Blog Post

A New Visitor Experience at Preah Khan

The fascinating monastic complex of Preah Khan has been a focus of World Monuments Fund’s activities at Angkor since 1989. Throughout the years, WMF has conducted extensive surveys, stabilization projects, and restoration of Garudas along the enclosure wall. Most importantly, Preah Khan is where WMF’s first trainees learned the job of architectural conservation and became skilled heritage professionals.

WMF built a modest visitor center at Preah Khan in the 1990s to guide people through the history and significance of the temple as well as our conservation approach at the site. The original structure was enlarged and renovated over the years. A few years ago it became clear it was time to rebuild the structure and make it more stable.

Our Cambodian team produced plans for a new design concept for the visitor center. WMF engineer Phirum Chiv drew inspiration from the traditional vernacular architecture of Cambodia. Besides the use of timber, this includes a specific roof slope and roof tiles. A light timber frame is traditionally used for fencing, but our team took inspiration from this model to design the walls to allow ventilation and natural light, which is also brought in from the skylights installed in the roof. The project began at the end of 2017 and was completed earlier this year. The result is a very light and bright structure, which also requires very limited maintenance.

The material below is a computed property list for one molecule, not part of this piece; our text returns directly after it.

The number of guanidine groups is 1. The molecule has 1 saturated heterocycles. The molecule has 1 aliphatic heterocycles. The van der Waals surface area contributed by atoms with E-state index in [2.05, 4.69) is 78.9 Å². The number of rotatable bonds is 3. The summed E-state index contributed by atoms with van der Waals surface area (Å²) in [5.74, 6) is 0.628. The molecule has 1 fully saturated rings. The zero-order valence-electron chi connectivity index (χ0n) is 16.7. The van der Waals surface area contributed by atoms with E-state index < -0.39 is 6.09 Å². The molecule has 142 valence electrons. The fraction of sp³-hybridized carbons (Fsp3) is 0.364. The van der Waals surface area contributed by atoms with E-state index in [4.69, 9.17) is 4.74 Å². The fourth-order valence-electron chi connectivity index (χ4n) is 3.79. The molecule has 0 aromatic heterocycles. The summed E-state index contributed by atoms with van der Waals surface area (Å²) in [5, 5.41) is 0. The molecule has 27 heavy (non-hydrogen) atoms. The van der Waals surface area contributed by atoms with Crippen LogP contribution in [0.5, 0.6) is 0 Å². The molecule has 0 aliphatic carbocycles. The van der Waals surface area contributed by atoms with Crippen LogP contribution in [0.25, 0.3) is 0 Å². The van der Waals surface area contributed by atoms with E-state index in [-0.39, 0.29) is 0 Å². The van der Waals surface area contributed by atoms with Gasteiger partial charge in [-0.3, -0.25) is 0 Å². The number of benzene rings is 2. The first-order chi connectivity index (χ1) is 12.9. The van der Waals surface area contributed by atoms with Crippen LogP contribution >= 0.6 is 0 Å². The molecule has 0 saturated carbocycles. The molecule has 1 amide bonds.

On January 31, a ceremony was held to celebrate and officially open this new visitor center. Participants included three monks, WMF’s Cambodian staff, and WMF trustee Wendy Brandow. Following Khmer custom, the ceremony thanked Buddha and the spirits for granting safe working conditions during the construction of the center. After the monks’ blessing and a speech from the achar—a master of ceremonies—the group enjoyed local delicacies such as curry chicken and cow’s head with ants.

WMF’s visitor center at Preah Khan is at present one of the few information centers within Angkor Archaeological Park, receiving approximately 10,000 visitors throughout the year.